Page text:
Water Newton Roman Fort
The 2 hectare site of the Roman fort at Water Newton is on slightly elevated ground between Durobrivae to the south-east and Ermine Street's crossing point of the River Nene to the north.
NVAT undertook an excavation of the fort in 2012 in conjunction with Middle Nene Archaeological Group (MidNag) and with financial support from English Heritage. The excavation was led by Dr Stephen Upex. Until then the site was known only from aerial photographs. The primary objective was to provide dating evidence of the fort in order to inform debate regarding the advance of Roman troops following the Claudian invasion of AD43.
Aerial photo showing the three defensive ditches cut by the West Gate (right side) and the South gate (top)
The fort is of typical playing-card shape with three defensive ditches on its eastern, southern and western sides, which were the sides not immediately protected by the Nene or the Billing Brook. A partial geophysical survey showed the fort’s ditches, gateways and some internal features.
Trenches were located over the terminal ends of the defensive ditches of the south gate of the fort, and also over the west gate where the military ditches were suspected. It became apparent that layers that corresponded to the military phase of the site were overlain by considerable deposits that represented occupation in the period after the fort had been abandoned. Eventually the military ditches were revealed at both gateways. Each of the ditches was ‘V’ shaped in profile, with the inner ditch being the deepest at 2.1m.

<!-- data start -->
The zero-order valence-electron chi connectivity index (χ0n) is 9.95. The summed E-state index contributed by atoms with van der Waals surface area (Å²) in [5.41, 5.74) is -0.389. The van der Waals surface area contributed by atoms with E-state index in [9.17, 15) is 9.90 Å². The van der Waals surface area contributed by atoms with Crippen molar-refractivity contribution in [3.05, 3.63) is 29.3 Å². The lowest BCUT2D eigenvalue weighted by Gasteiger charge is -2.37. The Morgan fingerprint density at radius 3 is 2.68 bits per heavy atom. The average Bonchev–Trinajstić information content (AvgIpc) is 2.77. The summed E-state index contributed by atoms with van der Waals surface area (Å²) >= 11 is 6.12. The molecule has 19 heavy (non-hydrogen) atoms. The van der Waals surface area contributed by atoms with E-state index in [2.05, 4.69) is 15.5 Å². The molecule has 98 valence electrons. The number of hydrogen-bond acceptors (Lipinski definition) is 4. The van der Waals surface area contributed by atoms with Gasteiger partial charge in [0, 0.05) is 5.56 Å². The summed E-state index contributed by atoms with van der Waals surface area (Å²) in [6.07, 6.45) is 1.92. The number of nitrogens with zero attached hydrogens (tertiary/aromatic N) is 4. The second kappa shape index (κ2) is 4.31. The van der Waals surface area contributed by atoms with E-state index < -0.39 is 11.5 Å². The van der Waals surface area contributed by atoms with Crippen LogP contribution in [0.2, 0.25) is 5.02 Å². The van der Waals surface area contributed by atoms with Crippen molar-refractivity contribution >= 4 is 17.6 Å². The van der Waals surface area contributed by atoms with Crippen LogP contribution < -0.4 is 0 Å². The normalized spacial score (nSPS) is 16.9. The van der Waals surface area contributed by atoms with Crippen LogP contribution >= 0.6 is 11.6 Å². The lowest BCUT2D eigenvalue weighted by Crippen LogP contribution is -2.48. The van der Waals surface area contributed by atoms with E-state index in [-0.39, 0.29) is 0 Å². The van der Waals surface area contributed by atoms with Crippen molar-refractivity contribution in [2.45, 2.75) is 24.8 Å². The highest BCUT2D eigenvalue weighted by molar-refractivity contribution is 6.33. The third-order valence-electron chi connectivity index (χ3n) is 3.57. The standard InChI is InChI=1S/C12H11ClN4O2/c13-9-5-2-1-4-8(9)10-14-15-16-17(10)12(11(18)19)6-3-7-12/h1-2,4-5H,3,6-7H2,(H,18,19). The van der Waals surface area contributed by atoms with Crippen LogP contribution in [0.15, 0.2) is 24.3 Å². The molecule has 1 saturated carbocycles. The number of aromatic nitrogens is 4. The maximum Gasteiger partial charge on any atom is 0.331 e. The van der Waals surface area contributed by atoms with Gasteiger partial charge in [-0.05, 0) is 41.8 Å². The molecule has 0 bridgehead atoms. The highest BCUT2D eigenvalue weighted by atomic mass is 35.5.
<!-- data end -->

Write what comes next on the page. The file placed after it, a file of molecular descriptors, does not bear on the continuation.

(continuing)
As had been expected from geophysical survey and knowledge from similar forts it was apparent that walls would have been made from turves piled up at the front and back of the rampart and then filled with loose soil. Any structures would have been wooden.
Finds were pitifully scant with insufficient pottery or other artefacts to give, with absolute confidence, a positive date for the fort’s occupation. However, sufficient material was accumulated to suggest that the fort was occupied at some point between AD 60-65; perhaps significantly in the period after the revolt of Boudicca in AD 60.
West Gate area from the west with a figure in each ditch - and the fort roadway to the right.
West gate area. The military ditches show on the left and right edges of the excavation box. Later 2nd - 4th century ditches can be seen running along and also cutting the later road line. (Photo - Ian Schreiber)
The West gate’s middle ditch with “V” shaped profile and “ankle breaker” slot
The military road surface of packed gravel with later limestone road surfaces above
Occupation and Dating
Sparse finds and absence of silting in the ditches led to the conclusion that the fort lasted for a very short period - maybe only months. At the end of its life, perhaps after the establishment of the adjacent Nene crossing, it had been de-commissioned by its partial and deliberate destruction.
The post-military history of the excavation site was far more complex than was expected. The former military road into the fort’s west gate was resurfaced several times over the next 300 years with imported limestone which was packed over the earlier military road surface of packed gravel. The wear on this re-surfaced road was considerable with ruts developing in some areas. This traffic may have been associated with increasing settlement to the northwest of the site, within the modern parishes of Stibbington and Wansford, where we know there were villas and manufacturing sites including potteries.